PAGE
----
The 9 and 10-speed SRAM shifters are designed to reflect that and have a different cable pull.

**As a result, you will not be able to use a 10-speed SRAM shifter with 9-speed SRAM derailleur on neither mountain nor road bikes.**

A 10-speed Shimano shifter isn’t compatible with a 9-speed SRAM rear derailleur either because the Shimano shifter has a different cable pull.

There are SRAM rear derailleurs compatible with Shimano’s stuff, but they aren’t designed for 9-speeds.

**Illustrating the MTB Incompatibility**

**A shifter can be seen as the “mastermind” giving orders whereas the derailleur is the order follower. **

A 9-speed MTB Shimano derailleur has a rear shift ratio of 1.7.

**This means that it is designed to move 1.7mm for every millimeter of cable movement initiated by the shifter. **

But to combine a 9-speed derailleur with a 10-cassette, you will also need a 10-speed shifter or else you won’t be able to use all cogs.

**The 10-speed MTB Shimano derailleur has a rear shift ratio of 1.2, however. [It moves 1.2mm for a millimeter of cable movement.] **

Since the 9-speed derailleur moves 0.5mm more than a 10-speed MTB Shimano derailleur for every millimeter of cable movement, it will cause a phenomenon known as over-shifting when combined with a 10-speed shifter.

The effect will be further amplified by the longer cable pull of a 10-speed shifter – a 10-speed MTB Shimano shifter has a cable pull of 3.4mm whereas that of a 9-speed MTB Shimano shifter is 2.5mm.

## Тhe Formula For Efficient Shifting

There’s a formula that determines whether a combination of a shifter + rear derailleur will result in good shifting.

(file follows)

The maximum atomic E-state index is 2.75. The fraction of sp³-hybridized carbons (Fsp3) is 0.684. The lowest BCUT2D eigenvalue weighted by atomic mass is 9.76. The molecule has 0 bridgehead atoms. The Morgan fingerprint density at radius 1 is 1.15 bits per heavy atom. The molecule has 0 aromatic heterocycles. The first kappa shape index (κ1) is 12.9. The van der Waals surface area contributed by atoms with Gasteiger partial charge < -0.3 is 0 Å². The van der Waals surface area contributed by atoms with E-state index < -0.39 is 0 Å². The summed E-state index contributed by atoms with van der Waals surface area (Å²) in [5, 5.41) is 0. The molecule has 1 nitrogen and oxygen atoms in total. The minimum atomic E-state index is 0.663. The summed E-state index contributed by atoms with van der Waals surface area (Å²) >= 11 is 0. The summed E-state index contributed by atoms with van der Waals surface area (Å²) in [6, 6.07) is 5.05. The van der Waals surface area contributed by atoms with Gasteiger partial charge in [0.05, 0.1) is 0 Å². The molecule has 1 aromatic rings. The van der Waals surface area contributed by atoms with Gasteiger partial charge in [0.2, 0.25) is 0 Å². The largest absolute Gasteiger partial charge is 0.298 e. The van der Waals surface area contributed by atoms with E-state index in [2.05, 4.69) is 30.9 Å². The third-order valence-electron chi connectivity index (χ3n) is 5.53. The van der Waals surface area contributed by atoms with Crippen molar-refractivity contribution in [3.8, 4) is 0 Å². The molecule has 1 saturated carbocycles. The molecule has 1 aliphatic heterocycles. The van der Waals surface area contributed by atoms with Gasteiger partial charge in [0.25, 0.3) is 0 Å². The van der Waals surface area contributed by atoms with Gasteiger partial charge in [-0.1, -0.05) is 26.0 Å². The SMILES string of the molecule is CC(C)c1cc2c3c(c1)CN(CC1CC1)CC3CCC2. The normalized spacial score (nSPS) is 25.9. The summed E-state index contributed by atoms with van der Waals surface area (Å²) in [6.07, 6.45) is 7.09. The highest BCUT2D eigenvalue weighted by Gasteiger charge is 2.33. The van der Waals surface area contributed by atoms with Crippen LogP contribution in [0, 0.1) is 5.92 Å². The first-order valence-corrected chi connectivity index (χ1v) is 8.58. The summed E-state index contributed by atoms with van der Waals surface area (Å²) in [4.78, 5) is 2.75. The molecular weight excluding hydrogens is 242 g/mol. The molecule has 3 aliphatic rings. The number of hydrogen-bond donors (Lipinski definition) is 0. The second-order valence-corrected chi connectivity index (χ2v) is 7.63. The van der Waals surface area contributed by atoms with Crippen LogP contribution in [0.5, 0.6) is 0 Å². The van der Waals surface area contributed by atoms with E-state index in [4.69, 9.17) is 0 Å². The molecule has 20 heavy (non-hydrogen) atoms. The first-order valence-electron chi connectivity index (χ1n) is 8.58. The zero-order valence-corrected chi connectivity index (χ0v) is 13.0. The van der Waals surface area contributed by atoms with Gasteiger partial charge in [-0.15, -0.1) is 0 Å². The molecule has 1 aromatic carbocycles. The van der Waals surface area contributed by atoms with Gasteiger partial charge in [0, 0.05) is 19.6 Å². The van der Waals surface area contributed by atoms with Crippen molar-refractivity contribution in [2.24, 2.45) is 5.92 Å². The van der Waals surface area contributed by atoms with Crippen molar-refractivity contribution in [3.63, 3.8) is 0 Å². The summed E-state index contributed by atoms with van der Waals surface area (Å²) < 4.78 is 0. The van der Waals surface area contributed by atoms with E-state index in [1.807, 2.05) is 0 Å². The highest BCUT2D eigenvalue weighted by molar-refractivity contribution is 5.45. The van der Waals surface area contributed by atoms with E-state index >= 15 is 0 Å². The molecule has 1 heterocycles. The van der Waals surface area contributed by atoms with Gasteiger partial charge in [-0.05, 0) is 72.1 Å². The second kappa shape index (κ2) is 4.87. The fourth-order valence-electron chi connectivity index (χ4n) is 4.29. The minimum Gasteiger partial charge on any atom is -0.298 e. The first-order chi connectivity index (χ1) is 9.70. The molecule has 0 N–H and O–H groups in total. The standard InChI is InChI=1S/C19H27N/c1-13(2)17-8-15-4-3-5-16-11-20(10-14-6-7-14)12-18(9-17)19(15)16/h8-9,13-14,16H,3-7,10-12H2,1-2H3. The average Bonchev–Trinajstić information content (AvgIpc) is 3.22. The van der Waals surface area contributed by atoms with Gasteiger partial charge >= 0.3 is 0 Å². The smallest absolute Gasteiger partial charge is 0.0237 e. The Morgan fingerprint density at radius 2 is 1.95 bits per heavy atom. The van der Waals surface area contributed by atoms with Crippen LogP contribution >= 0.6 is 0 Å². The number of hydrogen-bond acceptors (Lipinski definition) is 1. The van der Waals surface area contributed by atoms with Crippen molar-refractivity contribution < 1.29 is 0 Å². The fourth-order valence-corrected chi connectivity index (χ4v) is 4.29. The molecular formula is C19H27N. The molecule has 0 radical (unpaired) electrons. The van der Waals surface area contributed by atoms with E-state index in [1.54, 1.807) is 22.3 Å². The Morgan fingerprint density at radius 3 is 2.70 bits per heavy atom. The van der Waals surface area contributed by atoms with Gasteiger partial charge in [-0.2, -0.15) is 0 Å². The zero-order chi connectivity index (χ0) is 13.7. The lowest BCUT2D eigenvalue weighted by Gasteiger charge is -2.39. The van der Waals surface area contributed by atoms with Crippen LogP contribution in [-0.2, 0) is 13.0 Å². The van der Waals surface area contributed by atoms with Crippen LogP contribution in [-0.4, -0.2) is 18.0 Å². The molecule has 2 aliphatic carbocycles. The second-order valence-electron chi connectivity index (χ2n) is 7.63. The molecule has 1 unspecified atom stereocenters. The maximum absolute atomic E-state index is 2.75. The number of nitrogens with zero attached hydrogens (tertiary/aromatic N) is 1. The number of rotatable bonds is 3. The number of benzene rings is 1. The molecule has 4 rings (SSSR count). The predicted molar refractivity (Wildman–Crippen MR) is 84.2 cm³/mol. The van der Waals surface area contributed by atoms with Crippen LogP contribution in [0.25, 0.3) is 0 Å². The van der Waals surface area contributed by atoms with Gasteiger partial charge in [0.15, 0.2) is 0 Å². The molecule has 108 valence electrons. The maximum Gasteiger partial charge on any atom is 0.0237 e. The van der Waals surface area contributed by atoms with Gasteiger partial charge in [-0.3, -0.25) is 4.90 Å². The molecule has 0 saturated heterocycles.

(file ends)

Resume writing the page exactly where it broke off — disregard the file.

Before talking about the formula, it’s necessary to clarify a term known as “cog pitch”.

**Cog Pitch** – the center to center distance between adjacent cogs.

The cog pitch varies according to the number of sprockets. More cogs equal a shorter cog pitch.

**The formula for efficient shifting is as follows:**

**Cog Pitch = Cable Pull x Rear Shift Ratio**

**According to the formula, the multiplication between the derailleur’s shift ratio and the cable pull of the shifter should equal the cog pitch of the cassette or freewheel.**

Let’s see what numbers this formula would give us when combining a 9-speed Shimano rear derailleur with a 10-speed Shimano road shifter and cassette.

1. The **cable pull** of a 10-speed Shimano road shifter is 2.3mm.

2. The **rear shift ratio** of a Shimano 9-speed derailleur is 1.7.

**The formula gives us the following: **

**Cog Pitch = 2.3 x 1.7= 3.91**

And since the cog pitch of a 10-speed Shimano road cassette is indeed about 3.91mm, one can conclude that a 9-speed Shimano rear derailleur will work with a 10-speed Shimano road shifter.

Now, let’s see how the equation works for MTB components:

1. The **cable pull **of a 10-speed Shimano MTB shifter is 3.4mm

2. The **rear shift ratio** of 9-speed Shimano MTB derailleur is 1.7.

**The formula gives us the following:**